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Replication data for: Who Misvotes? The Effect of Differential Cognition Costs on Election Outcomes

Version
1
Resource Type
Dataset
Creator
  • Shue, Kelly
  • Luttmer, Erzo F. P.
Publication Date
2009-02-01
Description
  • Abstract

    If voters have negligible cognition costs, ballot layout should not affect election outcomes. We explore deviations from rational voting using quasi-random variation in candidate name placement on ballots from the 2003 California recall election. We find that minor candidates' vote shares almost double when their names are adjacent to the names of major candidates. All else equal, vote share gains are larger in precincts with higher percentages of poorly educated, poor, or third-party voters. A major candidate that disproportionally attracts voters from such precincts faces an electoral disadvantage. We also explore which voting technology platforms and brands mitigate misvoting. (JEL D72)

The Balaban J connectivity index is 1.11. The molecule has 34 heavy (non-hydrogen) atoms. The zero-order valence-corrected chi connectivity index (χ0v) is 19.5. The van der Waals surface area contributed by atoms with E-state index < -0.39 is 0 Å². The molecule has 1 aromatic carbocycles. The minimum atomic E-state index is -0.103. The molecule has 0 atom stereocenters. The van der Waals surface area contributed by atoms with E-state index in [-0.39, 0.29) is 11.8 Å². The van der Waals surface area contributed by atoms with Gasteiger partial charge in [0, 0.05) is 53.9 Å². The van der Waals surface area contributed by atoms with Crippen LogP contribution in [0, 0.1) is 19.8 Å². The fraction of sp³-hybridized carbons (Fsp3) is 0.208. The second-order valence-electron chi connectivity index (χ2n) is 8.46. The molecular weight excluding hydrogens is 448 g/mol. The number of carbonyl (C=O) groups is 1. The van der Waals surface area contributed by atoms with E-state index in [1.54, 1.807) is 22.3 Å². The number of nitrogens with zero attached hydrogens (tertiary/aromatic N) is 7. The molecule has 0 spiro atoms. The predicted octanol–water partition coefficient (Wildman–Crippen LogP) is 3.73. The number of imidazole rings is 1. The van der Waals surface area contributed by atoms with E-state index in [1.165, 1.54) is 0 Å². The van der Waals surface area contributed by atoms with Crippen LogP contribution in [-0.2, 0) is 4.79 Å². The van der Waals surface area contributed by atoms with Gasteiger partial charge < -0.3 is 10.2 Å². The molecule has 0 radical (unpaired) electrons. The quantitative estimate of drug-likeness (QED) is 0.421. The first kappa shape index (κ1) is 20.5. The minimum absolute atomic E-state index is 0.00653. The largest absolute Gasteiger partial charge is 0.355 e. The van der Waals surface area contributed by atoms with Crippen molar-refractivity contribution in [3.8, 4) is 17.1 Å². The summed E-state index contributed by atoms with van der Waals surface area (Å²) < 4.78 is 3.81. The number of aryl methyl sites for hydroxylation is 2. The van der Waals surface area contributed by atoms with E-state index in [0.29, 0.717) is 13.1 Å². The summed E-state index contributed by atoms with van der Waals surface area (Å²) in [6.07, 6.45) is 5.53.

Availability
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Relations
  • Is supplement to
    DOI: 10.1257/pol.1.1.229 (Text)
Publications
  • Shue, Kelly, and Erzo F. P Luttmer. “Who Misvotes? The Effect of Differential Cognition Costs on Election Outcomes.” American Economic Journal: Economic Policy 1, no. 1 (January 2009): 229–57. https://doi.org/10.1257/pol.1.1.229.
    • ID: 10.1257/pol.1.1.229 (DOI)

Update Metadata: 2020-05-18 | Issue Number: 2 | Registration Date: 2019-10-13

Shue, Kelly; Luttmer, Erzo F. P. (2009): Replication data for: Who Misvotes? The Effect of Differential Cognition Costs on Election Outcomes. Version: 1. ICPSR - Interuniversity Consortium for Political and Social Research. Dataset. https://doi.org/10.3886/E114539V1